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SAN FRANCISCO (Reuters) - Many of the roughly 200 California cities rated by Standard & Poor's are poised to see their credit quality improve this year, the rating agency said in a report on Tuesday.
"Many of California's cities may experience an economic recovery in 2013 as revenues continue to strengthen," the report said. "While the credit quality of a minority of issuers could decline, many of the state's 202 rated cities that see revenue improvement will likely see credit quality improvement in 2013."
Three cities - Stockton, San Bernardino and Mammoth Lakes - filed for Chapter 9 bankruptcy protection last year, triggering concern in the U.S. municipal debt market that other cities with strained finances in America's most populous state could seek court protection from their creditors.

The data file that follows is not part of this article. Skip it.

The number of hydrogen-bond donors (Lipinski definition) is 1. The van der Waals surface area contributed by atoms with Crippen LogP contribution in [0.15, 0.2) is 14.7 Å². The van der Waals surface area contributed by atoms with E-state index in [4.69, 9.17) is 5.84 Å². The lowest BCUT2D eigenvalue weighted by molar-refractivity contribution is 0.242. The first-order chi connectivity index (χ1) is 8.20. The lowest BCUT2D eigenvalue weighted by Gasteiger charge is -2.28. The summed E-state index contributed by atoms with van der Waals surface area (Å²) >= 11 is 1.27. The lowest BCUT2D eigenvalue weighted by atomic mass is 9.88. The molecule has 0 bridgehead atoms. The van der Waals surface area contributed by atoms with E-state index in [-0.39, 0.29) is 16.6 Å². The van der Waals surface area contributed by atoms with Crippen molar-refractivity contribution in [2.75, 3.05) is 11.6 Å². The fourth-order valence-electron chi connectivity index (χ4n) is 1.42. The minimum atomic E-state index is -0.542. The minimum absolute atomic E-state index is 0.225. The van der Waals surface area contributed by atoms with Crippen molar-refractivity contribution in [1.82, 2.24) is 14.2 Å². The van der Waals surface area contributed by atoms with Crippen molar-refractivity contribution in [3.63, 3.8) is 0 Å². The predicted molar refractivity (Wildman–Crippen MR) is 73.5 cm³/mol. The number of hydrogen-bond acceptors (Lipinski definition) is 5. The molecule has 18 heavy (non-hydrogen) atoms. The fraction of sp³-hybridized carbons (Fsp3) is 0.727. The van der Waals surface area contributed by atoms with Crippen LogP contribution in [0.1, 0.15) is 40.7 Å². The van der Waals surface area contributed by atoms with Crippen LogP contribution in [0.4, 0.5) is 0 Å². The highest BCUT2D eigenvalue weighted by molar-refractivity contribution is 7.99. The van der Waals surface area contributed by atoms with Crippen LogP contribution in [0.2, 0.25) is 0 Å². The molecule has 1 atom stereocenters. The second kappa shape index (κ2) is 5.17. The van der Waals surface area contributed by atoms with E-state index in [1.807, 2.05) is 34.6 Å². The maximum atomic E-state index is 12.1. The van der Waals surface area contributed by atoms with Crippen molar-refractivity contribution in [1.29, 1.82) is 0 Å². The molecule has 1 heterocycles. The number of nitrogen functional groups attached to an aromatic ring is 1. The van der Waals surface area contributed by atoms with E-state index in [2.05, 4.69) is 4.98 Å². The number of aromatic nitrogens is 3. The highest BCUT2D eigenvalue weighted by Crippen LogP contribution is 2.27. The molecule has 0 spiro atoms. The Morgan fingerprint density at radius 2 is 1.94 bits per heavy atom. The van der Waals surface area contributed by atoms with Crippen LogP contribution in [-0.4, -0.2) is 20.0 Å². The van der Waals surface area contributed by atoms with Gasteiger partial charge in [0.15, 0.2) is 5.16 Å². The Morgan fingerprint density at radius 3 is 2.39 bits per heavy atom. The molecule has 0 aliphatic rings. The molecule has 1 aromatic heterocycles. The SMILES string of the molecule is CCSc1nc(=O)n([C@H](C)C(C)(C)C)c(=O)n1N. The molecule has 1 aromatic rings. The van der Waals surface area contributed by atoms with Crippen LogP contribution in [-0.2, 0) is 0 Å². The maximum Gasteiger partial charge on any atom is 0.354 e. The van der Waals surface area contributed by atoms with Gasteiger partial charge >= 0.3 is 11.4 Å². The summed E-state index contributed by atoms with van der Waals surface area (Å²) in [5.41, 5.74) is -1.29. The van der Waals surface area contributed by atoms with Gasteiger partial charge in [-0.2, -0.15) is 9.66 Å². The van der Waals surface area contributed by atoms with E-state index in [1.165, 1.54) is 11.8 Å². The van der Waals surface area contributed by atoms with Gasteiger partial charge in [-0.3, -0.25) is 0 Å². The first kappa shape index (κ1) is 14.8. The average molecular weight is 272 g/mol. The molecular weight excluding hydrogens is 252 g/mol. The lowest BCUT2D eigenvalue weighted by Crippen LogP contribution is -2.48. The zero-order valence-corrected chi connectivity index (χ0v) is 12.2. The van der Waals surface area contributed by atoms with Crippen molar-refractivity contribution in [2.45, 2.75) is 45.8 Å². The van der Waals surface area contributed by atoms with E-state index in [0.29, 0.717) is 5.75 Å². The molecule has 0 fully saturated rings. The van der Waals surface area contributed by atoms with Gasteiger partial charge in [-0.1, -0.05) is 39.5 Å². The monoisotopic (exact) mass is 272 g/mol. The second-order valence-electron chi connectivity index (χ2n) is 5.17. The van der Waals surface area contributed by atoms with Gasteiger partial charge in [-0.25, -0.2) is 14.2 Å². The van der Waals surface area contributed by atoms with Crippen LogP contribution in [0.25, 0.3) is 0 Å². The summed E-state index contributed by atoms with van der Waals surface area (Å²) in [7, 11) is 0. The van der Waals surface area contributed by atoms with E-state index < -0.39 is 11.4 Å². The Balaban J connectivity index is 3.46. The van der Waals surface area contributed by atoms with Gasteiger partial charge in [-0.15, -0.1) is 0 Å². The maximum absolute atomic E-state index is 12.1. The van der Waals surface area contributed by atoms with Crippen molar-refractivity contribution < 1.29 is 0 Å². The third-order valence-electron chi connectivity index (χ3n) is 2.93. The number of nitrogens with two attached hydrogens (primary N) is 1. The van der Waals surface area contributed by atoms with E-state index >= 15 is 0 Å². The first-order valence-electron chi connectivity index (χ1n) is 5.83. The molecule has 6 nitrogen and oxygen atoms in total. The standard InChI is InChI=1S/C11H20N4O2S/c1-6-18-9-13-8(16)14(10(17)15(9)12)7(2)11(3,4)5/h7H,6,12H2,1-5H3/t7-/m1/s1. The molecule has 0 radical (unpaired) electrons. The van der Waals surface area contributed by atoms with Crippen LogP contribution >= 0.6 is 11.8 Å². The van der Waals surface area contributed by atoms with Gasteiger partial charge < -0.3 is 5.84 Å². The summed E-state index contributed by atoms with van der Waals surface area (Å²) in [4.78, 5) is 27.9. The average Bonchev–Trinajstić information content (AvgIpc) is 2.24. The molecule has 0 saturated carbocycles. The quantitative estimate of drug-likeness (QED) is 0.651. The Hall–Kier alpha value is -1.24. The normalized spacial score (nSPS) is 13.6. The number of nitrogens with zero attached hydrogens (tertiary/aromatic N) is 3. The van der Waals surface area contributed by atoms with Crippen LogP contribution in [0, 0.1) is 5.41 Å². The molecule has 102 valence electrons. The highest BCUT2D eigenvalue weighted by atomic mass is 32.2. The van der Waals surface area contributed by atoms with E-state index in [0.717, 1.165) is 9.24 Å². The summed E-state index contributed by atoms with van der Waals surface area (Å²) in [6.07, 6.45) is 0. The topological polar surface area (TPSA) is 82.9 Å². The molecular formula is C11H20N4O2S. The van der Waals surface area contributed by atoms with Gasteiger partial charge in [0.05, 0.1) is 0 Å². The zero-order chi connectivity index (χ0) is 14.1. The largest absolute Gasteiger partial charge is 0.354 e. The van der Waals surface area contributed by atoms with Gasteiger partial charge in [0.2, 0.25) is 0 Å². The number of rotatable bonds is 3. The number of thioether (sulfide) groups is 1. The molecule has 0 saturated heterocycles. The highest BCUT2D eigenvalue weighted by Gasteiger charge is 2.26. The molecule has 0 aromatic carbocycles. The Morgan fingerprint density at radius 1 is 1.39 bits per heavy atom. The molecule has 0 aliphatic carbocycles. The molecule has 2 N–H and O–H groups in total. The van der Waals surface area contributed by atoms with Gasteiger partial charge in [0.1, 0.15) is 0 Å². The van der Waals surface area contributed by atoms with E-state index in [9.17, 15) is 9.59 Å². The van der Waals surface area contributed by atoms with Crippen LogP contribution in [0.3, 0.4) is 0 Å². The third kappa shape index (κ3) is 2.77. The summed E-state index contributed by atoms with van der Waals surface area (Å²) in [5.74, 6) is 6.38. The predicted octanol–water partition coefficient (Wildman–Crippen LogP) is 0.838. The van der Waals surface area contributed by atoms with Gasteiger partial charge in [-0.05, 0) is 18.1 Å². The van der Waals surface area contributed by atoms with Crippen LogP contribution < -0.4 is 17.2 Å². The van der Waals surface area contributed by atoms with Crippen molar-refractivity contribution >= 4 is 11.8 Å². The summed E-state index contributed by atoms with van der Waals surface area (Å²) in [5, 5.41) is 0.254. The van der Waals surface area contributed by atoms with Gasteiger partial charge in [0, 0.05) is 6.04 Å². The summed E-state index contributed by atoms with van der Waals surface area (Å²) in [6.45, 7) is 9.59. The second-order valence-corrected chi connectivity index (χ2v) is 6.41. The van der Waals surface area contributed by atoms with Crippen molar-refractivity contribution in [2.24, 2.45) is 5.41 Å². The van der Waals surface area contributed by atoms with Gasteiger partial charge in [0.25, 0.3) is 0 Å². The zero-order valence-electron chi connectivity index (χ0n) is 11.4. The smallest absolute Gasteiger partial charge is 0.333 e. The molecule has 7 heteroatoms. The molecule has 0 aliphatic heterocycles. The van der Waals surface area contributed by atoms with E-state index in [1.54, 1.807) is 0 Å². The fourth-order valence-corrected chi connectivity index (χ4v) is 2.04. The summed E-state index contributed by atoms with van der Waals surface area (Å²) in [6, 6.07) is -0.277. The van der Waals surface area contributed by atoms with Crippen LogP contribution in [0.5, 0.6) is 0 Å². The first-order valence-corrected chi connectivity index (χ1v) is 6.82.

But there was no contagion as local governments slashed spending to keep their budgets balanced, S&P noted.
"Despite the trio of bankruptcy protection filings in the state last year, most California cities absorbed the impact of the Great Recession and preserved their credit quality," the report said.
"We believe the small number of municipal bankruptcies is a testimony to the resilience of local governments and their ability and willingness to scale back expenditures and align them with lower revenues," the report added.
It noted that 92.5 percent of the California cities rated by S&P carry mid- to high-investment grade ratings while 7.5 percent have low investment or speculative grade ratings.
Reporting By Jim Christie; Editing by Alden Bentley